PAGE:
A Social Media Primer for Creatives

A Social Media Primer for Creatives

With the speed at which social media moves and changes, it can feel overwhelming when thinking about where to jump in. The good news is: You can start at any time.

We’ve put together a quick social media primer for you so you can learn some of the basics and best practices that can make your efforts a lot more effective and a lot less stressful.

Understand the Basics

Everywhere you look, people are dialed in to social media. They’re scrolling through feeds on their smartphones at dinner. They’re at the computer watching videos on Facebook. They’re taking selfies and posting updates.

The reality is: Social media has a huge audience with lots of eyeballs around the clock. In fact, Facebook alone has more than 2 billion users.

This level of attention creates an opportunity that creatives can tap into, too. By maintaining a presence on social media, you can connect with fans, fellow creatives, and potential customers - from pretty much anywhere. Using social media means taking steps to get your creative efforts get in front of the largest possible audience.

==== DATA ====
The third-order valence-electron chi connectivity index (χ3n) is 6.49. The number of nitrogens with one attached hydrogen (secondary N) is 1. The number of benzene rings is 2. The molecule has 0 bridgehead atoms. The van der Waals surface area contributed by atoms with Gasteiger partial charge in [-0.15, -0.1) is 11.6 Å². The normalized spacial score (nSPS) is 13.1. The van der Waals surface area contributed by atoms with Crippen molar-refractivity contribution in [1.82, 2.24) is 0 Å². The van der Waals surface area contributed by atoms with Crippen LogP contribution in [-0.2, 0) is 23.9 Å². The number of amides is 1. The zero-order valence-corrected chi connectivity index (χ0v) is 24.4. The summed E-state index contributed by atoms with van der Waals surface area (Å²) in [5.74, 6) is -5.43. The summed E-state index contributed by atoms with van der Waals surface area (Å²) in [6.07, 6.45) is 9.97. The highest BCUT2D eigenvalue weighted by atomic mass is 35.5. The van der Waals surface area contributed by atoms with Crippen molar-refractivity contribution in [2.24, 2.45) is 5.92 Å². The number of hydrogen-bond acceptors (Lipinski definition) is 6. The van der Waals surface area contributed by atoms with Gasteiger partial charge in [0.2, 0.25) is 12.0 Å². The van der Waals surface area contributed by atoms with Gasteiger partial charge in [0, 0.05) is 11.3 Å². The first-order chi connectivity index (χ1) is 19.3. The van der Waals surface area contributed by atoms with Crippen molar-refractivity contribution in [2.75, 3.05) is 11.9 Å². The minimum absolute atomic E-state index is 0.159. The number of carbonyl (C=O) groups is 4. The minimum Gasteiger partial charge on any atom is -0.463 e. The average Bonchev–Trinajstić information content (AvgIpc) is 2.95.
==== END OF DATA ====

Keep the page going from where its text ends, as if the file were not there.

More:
But where do you begin?


Find Out Which Channels are Most Relevant

In order to maximize your time investment in social media, it’s a good idea to first find out where your target audience actually spends time - and then participate in those spaces.

For example: If you’re trying to connect with people between the ages of 21-30 who love visuals, you might be best-suited to cultivate an Instagram following. If you’re targeting an older demographic that enjoys conversation, Facebook might make more sense.

Rather than trying to do a little bit of everything on all of the channels, devote a bit more time and energy to just a few social platforms where you can actually build relationships and maintain a consistent presence. Don’t spread yourself too thin.

The best way to find out what channels your audience likes most is to start with a simple ask. Conduct an email survey or reach out to a few of your audience members to find out where they spend the most time - then start there.